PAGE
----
Last week, the Food and Drug Administration issued proposed guidelines for postmarket management of cybersecurity in medical devices. The guidelines provide best practices for assessing and managing cybersecurity vulnerabilities in medical devices and include situations involving both hacker access to patient records and hacker access to the devices themselves. Although It’s very uncomfortable to think of a hacker’s ability to access our private information, it is even more distressing to consider a hacker’s ability to increase or decrease IV drips, alter pacemaker functions or to change settings on an imaging device.Continue reading >
Jan 14, 2016 10:00:00 AM
Recently, the Department of Health and Human Services Office of Civil Rights released a settlement agreement with Lahey Medical Center in Burlington, Mass. The hospital agreed to pay $850,000 to settle potential HIPAA violations.
The event that triggered the settlement started when a laptop was stolen from a radiology treatment room in the overnight hours of August 11, 2011. The laptop was being used both to operate a CT scanner and to access stored digital images. The laptop contained unencrypted information about approximately 599 patients, and its theft resulted in a breach of that patient information.Continue reading >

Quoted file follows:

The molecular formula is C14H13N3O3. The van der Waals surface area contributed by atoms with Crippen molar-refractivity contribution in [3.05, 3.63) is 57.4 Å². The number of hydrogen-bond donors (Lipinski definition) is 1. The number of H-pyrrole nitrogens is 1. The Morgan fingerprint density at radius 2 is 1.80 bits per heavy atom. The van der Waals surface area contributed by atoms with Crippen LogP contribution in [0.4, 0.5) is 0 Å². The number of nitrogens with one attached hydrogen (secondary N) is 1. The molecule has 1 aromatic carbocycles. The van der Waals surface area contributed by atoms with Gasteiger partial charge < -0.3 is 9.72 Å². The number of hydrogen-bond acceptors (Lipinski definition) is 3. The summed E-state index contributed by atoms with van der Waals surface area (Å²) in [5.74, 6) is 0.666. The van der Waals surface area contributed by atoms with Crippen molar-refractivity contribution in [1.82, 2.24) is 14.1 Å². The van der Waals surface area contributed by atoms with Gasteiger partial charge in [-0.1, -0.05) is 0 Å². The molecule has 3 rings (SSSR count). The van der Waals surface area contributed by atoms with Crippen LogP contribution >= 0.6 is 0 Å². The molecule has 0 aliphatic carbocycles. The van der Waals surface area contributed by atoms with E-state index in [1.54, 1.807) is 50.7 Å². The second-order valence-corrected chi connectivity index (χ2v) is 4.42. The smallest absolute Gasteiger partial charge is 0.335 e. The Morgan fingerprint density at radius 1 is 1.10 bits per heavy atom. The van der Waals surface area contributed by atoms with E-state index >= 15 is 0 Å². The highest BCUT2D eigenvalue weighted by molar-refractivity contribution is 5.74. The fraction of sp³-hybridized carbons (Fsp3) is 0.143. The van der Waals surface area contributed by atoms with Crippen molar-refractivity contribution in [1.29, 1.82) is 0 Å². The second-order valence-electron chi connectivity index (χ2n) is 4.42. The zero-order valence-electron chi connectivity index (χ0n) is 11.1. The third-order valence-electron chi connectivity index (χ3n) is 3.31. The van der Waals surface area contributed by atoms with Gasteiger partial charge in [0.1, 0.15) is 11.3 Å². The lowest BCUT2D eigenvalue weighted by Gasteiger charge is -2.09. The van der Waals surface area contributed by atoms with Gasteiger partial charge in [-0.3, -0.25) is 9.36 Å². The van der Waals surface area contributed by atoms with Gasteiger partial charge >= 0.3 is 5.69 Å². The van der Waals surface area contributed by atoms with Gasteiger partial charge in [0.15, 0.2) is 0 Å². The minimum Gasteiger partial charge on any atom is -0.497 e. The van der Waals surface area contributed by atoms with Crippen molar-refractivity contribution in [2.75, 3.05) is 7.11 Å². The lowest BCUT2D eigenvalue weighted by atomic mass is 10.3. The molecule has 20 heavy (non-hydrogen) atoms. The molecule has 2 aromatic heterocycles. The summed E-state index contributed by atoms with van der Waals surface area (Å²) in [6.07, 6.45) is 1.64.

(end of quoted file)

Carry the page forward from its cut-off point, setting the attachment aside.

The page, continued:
Nov 12, 2015 11:00:00 AM
Your employees are your greatest asset – and your greatest cybersecurity risk. That statement may sound harsh, but hackers often prey on unwary employees because employees can provide easy access to otherwise secure systems.
Remember the Anthem breach earlier this year? Hackers gained access to nearly 80 million consumer records containing personal data, at least in part, by using stolen employee credentials such as user IDs and passwords. It’s likely that Anthem employees unknowingly handed over their credentials online or inadvertently allowed hackers to insert malware into company systems.Continue reading >
Oct 22, 2015 10:00:00 AM
Has your organization secured all its electronic healthcare records? If not, don’t wait to put the proper policies and procedures in place.
If you’ve already secured your EHR, then make sure that you’re ready for an audit by the Office of Civil Rights.
I wrote in my last blog that the OCR is being more aggressive in ensuring that the HIPAA regulations governing EHR security are being enforced. The OCR’s plan includes conducting audits of both healthcare organizations and their business associates, starting next year.Continue reading >
Oct 8, 2015 11:00:00 AM
If I had to guess, I’d say you are reading this on your iPhone, iPad, Galaxy or some other mobile device. I’m not clairvoyant; research shows more than half of all emails are opened on mobile devices. It’s likely that if you use tablets or smart phones, you use them in almost every facet of your life from communicating with your friends, family members and work associates to helping with homework, paying bills and working from home. Fortunately, the security built into the systems is generally adequate for most of your personal needs.Continue reading >